Grace & Glorie by Tom Ziegler. Directed by Carl Ritchie.
"You don’t question - You stay busy..."
Chase Crosley and Deidre Bollinger
In Tom Ziegler’s play, currently on stage at the Copake Theatre Company’s Grange Hall space, the hills truly are alive - and that is the problem Grace Stiles has to face in this two-person play. Grace lives alone in a ‘mother-in-law’ house on what has been her family’s property for nearly a century. She is approaching that century mark herself, and at the age of 91 she is dying. A religious woman with no church to turn to, a widow who has buried all five of her sons, she has returned home without her medications, without aid unless you count her great-grandson who charges her for every chore he performs. Into her life comes a hospice volunteer with a mission. Gloria Whitmore helps people die well. That is her purpose in life and Grace is her third person. To say that these two women have little in common is putting it mildly.
Both have history, of course, and those histories collide when Gloria reveals that she too has buried a son. However, that bond is not what holds these two women together during the final week of Grace’s life. The adhesion is as ramshackle as the landscape outside Grace’s window. Her beloved orchard is about to be bull-dozed and her Gloria’s marriage and her self-esteem are already under the steamroller. Total destruction of their separate ways of life ultimately forms the union between these two very different women and their growth, as they each experience some of what matters to the other one, is what makes this play special and unique.
Ziegler’s play enjoyed a short life off-Broadway in the late 1990's with Lucie Arnaz and Estelle Parsons playing the two women. USA-TV expanded the script into a full-fledged film with Diane Lane and Gena Rowlands. In Copake we have the talents of Deidre Bollinger and Chase Crosley.
Bollinger sometimes feels too over-wrought, too testy as the determined volunteer who finally has to resign from her volunteer position. Hospice workers are devoted to their work normally, but Grace, as Bollinger plays her, is more than just devoted she inhabits her assumed role with a weird combination of gusto and angst. Bollinger plays the angst to the highest degree in the first act and in the second act controls it better, making her character more believable than might at first be expected. Her finest moments are in the second half of the play and they are fine indeed.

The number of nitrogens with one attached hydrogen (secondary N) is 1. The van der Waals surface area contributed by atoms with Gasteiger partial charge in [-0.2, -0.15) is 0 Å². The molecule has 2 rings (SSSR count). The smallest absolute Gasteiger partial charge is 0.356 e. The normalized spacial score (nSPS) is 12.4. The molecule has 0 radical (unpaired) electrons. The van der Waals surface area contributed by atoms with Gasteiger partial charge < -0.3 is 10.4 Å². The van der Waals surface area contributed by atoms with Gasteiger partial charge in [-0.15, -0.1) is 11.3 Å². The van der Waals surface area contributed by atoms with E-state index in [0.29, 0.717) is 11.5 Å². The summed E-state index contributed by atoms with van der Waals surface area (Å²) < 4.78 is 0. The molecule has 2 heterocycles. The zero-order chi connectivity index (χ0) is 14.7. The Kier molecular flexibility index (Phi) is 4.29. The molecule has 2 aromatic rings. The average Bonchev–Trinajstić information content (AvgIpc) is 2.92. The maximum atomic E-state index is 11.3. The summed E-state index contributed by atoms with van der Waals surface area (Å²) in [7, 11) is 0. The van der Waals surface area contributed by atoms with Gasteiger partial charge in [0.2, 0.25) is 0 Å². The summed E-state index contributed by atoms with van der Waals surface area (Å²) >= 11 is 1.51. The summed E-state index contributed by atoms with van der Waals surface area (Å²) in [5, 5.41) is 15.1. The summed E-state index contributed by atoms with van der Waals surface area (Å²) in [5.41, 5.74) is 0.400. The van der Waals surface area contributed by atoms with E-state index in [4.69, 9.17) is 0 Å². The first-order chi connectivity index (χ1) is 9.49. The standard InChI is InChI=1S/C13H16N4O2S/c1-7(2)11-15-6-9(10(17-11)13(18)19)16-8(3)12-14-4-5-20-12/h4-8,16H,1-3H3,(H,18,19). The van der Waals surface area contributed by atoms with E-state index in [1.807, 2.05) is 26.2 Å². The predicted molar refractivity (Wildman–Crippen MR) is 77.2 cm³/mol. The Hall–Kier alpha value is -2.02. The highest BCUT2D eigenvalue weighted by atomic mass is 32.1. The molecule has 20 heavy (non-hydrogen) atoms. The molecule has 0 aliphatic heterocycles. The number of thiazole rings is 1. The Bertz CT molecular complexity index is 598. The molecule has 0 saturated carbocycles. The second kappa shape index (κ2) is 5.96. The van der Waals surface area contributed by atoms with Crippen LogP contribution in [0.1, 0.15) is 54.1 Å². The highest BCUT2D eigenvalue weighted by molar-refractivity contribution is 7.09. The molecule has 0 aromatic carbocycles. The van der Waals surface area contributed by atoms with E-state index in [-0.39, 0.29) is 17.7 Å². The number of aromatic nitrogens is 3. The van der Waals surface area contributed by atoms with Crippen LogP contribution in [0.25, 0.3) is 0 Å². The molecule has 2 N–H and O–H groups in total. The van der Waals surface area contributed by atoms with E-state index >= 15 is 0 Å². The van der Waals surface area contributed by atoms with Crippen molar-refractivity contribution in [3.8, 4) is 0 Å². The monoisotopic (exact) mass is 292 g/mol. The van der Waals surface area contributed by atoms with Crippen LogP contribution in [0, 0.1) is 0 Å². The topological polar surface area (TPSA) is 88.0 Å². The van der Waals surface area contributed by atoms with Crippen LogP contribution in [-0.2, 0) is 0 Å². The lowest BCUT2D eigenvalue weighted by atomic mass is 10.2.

Crosley is never off-track for a second. As the woman who fiercely defends her right to independence and to die alone, she is as needy as her volunteer. Crosley never allows Grace to become a symbol, however. She plays the role with an immediacy that at times threatens to inundate the audience with tears. In a play about imminent death and the years that lead up to its inevitability, there is lovely comedy and delicious by-play. Crosley gets inside every nuance of the role, every cadence-driven line as the mountain woman in the Blue Ridge chain. Each revelation about her life and its limitations comes as a small surprise to us and to Gloria, and every time this happens it surprises Crosley’s Grace as well. It’s a superb performance.
Ritchie has not only directed his two players beautifully, he has put them on a self-designed set that is almost more lovely than it should be. The production is an admirable one, and an excellent choice to close this season in Copake.
◊ 04-30-2007 ◊
Deidre Bollinger as Gloria
The show runs weekends through May 13, Friday and Saturday at 8pm and Sunday at 5pm. Tickets are $10 to $18. The Copake Theatre is located in the town of Copake, NY on Empire Road. Information and tickets, call 518-325-1234.